Note that scope issues still exist with the hub-and-spoke configuration—the data warehouse database still contains multiple subject areas and many consolidated sources.
Microsoft’s Parallel Data Warehouse (PDW) is a distributed architecture that supports the hub-and -spoke approach. PDW provides a publish model that supports the parallel loading of data mart spokes from the data warehouse hub. This publish model reduces data integration processes and the resources required to maintain these processes. You can read more about PDW in the MSDN article Hub-And-Spoke: Building an EDW with SQL Server and Strategies of Implementation.
One of the primary deliverables for the data warehouse team is the data model or models. The next section provides an overview of this topic.
One characteristic of many data warehouses is that the data is transformed from a normalized to denormalized form as it makes its way from sources to the production and consumption areas, as Figure 2-12 shows.
Figure 2-12: Normalized to denormalized data model
Most source data originates from transactional line of business (LOB) systems. These LOB systems’ data models are highly normalized in support of Online Transaction Processing (OLTP). Other sources, mostly file-based, are typically in a denormalized format and have various sources (e.g., external vendors and partners, exports from internal systems). In some cases, these files are created and maintained by business and technical users within applications such as Microsoft Excel and Access.
The production area is where source data is consolidated and rationalized. The subject areas within the production area are typically modeled in a normalized format, but less so than the source LOB systems.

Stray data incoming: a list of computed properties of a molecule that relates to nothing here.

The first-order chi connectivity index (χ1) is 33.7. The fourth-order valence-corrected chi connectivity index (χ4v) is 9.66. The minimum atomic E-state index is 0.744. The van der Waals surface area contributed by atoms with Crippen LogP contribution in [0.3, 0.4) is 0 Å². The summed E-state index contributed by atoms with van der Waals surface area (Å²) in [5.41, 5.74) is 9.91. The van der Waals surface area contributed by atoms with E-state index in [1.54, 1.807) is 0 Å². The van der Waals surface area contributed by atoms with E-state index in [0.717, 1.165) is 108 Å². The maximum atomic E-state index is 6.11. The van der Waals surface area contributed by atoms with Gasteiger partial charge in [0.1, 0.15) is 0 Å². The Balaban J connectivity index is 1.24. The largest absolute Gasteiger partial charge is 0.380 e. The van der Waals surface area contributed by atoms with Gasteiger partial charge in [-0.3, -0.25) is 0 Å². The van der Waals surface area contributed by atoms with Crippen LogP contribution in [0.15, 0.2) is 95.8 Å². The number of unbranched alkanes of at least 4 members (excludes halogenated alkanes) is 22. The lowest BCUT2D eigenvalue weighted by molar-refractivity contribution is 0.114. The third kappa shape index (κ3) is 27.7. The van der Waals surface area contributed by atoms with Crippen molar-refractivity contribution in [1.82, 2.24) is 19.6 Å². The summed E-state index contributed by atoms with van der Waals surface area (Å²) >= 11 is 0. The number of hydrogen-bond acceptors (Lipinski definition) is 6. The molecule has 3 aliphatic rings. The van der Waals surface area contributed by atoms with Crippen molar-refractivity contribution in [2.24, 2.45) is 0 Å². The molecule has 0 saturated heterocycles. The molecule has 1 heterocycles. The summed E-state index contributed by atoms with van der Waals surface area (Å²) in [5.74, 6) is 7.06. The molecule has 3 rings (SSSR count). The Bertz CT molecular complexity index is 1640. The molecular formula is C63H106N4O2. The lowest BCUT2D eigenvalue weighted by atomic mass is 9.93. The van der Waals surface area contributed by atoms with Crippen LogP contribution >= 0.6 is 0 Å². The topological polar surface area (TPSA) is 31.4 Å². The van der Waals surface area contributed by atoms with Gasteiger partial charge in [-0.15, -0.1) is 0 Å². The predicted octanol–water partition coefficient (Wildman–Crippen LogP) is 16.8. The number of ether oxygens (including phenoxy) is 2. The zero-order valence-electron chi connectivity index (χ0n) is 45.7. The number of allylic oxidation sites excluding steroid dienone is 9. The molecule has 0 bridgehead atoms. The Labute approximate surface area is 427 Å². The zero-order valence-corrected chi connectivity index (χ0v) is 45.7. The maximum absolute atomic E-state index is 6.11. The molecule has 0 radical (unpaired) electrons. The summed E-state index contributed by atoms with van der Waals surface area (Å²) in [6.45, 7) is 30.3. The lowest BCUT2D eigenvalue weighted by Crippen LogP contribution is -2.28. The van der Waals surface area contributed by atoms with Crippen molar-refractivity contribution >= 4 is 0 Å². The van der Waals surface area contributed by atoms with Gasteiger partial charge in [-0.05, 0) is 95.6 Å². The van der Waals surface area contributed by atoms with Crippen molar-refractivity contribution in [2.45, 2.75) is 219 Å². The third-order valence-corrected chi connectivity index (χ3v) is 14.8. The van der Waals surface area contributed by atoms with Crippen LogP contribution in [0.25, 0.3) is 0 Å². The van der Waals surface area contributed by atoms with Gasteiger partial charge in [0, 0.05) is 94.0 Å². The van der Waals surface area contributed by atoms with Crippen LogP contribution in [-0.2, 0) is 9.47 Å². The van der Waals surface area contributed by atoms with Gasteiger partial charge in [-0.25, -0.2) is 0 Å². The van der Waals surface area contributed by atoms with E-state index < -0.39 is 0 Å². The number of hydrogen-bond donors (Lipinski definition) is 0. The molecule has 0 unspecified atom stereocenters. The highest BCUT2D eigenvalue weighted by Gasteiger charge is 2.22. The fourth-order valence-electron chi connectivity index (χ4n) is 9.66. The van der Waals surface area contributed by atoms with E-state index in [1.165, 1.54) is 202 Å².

This data is then transformed, denormalized, and aggregated when it flows to the consumption area. Dimensional data models are an example of a denormalized structure optimized for data consumption; Figure 2-13 shows one example, the AdventureWorksDW2008R2 FactResellerSales snowflake data model.
Figure 2-13: Snowflake dimension example: FactResellerSales
Note that this sample database is modeled to demonstrate the capabilities of SSAS. A normalized data model would not have the Parent-Child and the Snowflake dimensions highlighted above.
Normalized vs. Denormalized
The key differences between normalized and denormalized data structures are as follows:
OLTP systems are where data is created. Normalized data structures support a high-volume transactional workload, which consists of inserts, updates, deletes, and selects of individual or a small number of records.
In a denormalized approach, data structures are optimized for data consumption (.i.e., workloads that process high volumes of records).
Dimensional modeling is one common example of a denormalized approach where information is grouped into dimensions and facts, as we see in Figure 2-13. Facts contain surrogate key pointers to dimensions along with mostly numeric measures. Dimensions contain flattened or snow-flaked hierarchies and relationships for entities and relevant attributes.
Deciding on the amount of denormalization within the consumption area involves balancing consumer requirements with source system models and load complexity, including the following considerations: